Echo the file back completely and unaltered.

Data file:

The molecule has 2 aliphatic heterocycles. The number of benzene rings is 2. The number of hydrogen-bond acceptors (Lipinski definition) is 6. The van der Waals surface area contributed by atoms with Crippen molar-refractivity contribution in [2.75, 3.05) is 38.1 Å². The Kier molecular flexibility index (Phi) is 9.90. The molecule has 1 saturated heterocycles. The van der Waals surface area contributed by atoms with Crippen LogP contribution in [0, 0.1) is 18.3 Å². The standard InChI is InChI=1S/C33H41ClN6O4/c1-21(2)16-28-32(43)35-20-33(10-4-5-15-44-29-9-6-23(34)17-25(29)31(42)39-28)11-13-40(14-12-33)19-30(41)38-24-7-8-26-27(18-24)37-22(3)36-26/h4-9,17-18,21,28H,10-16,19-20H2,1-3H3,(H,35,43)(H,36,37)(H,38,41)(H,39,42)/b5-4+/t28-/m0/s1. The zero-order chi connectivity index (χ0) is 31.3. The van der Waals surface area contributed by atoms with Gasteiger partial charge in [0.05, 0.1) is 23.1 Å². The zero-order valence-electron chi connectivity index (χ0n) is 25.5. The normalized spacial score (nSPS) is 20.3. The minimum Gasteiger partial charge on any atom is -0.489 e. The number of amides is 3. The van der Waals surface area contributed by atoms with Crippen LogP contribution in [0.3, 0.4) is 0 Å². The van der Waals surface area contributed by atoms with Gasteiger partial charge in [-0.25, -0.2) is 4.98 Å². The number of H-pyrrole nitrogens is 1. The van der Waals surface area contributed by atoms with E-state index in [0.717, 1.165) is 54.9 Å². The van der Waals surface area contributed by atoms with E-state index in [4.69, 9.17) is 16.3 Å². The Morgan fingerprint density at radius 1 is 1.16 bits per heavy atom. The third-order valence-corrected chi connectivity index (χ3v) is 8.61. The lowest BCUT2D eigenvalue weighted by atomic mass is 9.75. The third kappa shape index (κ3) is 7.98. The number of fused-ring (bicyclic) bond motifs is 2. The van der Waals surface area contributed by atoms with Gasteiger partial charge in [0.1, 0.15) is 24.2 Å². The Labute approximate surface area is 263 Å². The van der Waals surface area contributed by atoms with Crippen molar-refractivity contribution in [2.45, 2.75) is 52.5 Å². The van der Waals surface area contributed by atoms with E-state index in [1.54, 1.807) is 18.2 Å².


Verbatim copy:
The molecule has 2 aliphatic heterocycles. The number of benzene rings is 2. The number of hydrogen-bond acceptors (Lipinski definition) is 6. The van der Waals surface area contributed by atoms with Crippen molar-refractivity contribution in [2.75, 3.05) is 38.1 Å². The Kier molecular flexibility index (Phi) is 9.90. The molecule has 1 saturated heterocycles. The van der Waals surface area contributed by atoms with Crippen LogP contribution in [0, 0.1) is 18.3 Å². The standard InChI is InChI=1S/C33H41ClN6O4/c1-21(2)16-28-32(43)35-20-33(10-4-5-15-44-29-9-6-23(34)17-25(29)31(42)39-28)11-13-40(14-12-33)19-30(41)38-24-7-8-26-27(18-24)37-22(3)36-26/h4-9,17-18,21,28H,10-16,19-20H2,1-3H3,(H,35,43)(H,36,37)(H,38,41)(H,39,42)/b5-4+/t28-/m0/s1. The zero-order chi connectivity index (χ0) is 31.3. The van der Waals surface area contributed by atoms with Gasteiger partial charge in [0.05, 0.1) is 23.1 Å². The zero-order valence-electron chi connectivity index (χ0n) is 25.5. The normalized spacial score (nSPS) is 20.3. The minimum Gasteiger partial charge on any atom is -0.489 e. The number of amides is 3. The van der Waals surface area contributed by atoms with Crippen LogP contribution in [0.3, 0.4) is 0 Å². The van der Waals surface area contributed by atoms with Gasteiger partial charge in [-0.25, -0.2) is 4.98 Å². The number of H-pyrrole nitrogens is 1. The van der Waals surface area contributed by atoms with E-state index in [0.717, 1.165) is 54.9 Å². The van der Waals surface area contributed by atoms with E-state index in [4.69, 9.17) is 16.3 Å². The Morgan fingerprint density at radius 1 is 1.16 bits per heavy atom. The third-order valence-corrected chi connectivity index (χ3v) is 8.61. The lowest BCUT2D eigenvalue weighted by atomic mass is 9.75. The third kappa shape index (κ3) is 7.98. The number of fused-ring (bicyclic) bond motifs is 2. The van der Waals surface area contributed by atoms with Gasteiger partial charge in [0.1, 0.15) is 24.2 Å². The Labute approximate surface area is 263 Å². The van der Waals surface area contributed by atoms with Crippen molar-refractivity contribution in [2.45, 2.75) is 52.5 Å². The van der Waals surface area contributed by atoms with E-state index in [1.54, 1.807) is 18.2 Å².